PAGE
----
ASVAB is an acronym for Armed Services Vocational Aptitude Battery, a multiple-choice test in 10 subject areas that is given to all potential members of the Unites States Armed Forces (Army, Navy, Marines, Air Force and Coast Guard). It is the most widely administered comprehensive aptitude test (meaning it deals with various subject areas, not just, say, math or history) in the world, with over 1 million annual takers.
The test is designed to identify which military jobs are ideal for the test-taker. In addition, recruits are required to achieve a minimum score in order to be considered for service at all. The bottom one-third of all test-takers are excluded from service on the basis of their scores, making it a more selective test set than most people realize.
But how do ASVAB scores translate to other standardized tests of aptitude, such as the Scholastic Aptitude Test (SAT) and any number of official (not online!) intelligence quotient (IQ) tests?
The ASVAB and Selectivity for Military Service
Officers in the U.S. military are required to have a college education, while some 98 percent of enlisted personnel have a high-school diploma, compared to only 87 percent of the 25-and-over civilian population. The military invests a great deal of money in each recruit it accepts, and it is therefore in the system's best interest to select people who are more likely to serve the entire length of their enlistment contracts.
Measuring educational attainment level is relatively straightforward, but assessing intelligence is a much thornier proposition. IQ tests are not universally accepted as useful or even valid in terms of their ability to reveal what they advertise to show.
Each service branch has its own specific percentile cut-off regarding which applicants to accept. For example, as of 2019, anyone scoring below the 36th percentile on a key component of the ASVAB called the AFQT (more on this later) cannot join the Air Force. 35 is the low-water mark for the Navy, and 31 is the lower limit for both the Marine Corps and the Army.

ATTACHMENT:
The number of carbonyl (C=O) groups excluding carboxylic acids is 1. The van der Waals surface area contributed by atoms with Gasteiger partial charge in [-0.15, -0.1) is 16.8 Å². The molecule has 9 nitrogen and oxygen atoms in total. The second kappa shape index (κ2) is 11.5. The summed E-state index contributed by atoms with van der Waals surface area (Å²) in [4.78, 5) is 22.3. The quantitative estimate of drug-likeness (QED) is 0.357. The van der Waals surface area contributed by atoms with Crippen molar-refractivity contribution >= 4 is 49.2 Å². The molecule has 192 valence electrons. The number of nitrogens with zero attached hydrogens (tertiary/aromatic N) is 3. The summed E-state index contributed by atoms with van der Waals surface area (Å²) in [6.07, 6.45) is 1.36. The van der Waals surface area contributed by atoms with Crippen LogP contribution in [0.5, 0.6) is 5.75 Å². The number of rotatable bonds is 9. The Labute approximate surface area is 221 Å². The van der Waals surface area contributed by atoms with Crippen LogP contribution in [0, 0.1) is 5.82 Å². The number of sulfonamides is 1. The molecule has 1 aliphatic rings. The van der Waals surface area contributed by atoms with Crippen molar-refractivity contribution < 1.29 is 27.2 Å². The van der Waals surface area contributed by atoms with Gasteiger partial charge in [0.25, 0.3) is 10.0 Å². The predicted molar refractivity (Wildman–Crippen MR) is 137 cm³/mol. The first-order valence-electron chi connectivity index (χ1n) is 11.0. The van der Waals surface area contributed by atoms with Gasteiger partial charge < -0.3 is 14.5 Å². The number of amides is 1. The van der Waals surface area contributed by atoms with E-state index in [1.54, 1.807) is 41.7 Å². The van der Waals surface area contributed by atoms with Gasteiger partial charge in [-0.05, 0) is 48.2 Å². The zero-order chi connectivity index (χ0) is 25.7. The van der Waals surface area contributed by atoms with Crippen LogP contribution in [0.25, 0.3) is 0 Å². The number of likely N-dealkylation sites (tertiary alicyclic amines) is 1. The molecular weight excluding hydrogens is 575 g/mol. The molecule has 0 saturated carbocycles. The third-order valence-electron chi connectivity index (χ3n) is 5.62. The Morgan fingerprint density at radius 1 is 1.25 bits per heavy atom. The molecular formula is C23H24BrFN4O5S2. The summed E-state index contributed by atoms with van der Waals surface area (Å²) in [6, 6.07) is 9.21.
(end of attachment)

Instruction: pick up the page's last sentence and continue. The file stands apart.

Components of the ASVAB
The ASVAB can be taken on a computer (now the most common method) or using the old paper-and-pencil method. It measures aptitude in 10 academic areas and takes about three hours to complete.
The most important part of the test is a score assigned to four sections of the test called the Armed Forces Qualification Test (AFQT). These sections include two verbal tests, one math knowledge test and a math reasoning test. As noted, a failure to achieve sufficient scores on the AFQT disqualifies the test-taker from military service.
Raw Scoring of the ASVAB
The ASFAB is not scored like a regular test, where you receive a score based on the percentage of correct answers. In the ASVAB, the average score is always set, or normalized, to 50 on a scale of 1 to 100, and the standard deviation is 10. That means that close to two-thirds of the test-takers fall between the 40 and 60 percentiles, and about 95 percent are assigned scores between 30 and 70.
Is the ASVAB an IQ Test?
Since the ASVAB, the SAT and standardized IQ tests are all very widely taken, a lot of data has been generated for statisticians to work with. While there is no way to derive an IQ score from an ASVAB score, the tests are strongly correlated, with a value of 0.80 on a scale of -1.0 to 1.0. This means that the tests measure largely the same abilities and aptitudes.
A 1980 U.S. Department of Defense memorandum yielded this information, which was in turn based on a 1965 Army review. In short, there is clearly no impetus to match ASVAB to IQ as long as the ASVAB measures what it is intended to within the limits of the military's needs.
About the Author
Kevin Beck holds a bachelor's degree in physics with minors in math and chemistry from the University of Vermont. Formerly with ScienceBlogs.com and the editor of "Run Strong," he has written for Runner's World, Men's Fitness, Competitor, and a variety of other publications. More about Kevin and links to his professional work can be found at www.kemibe.com.
young soldier in field cap image by Alexey Klementiev from Fotolia.com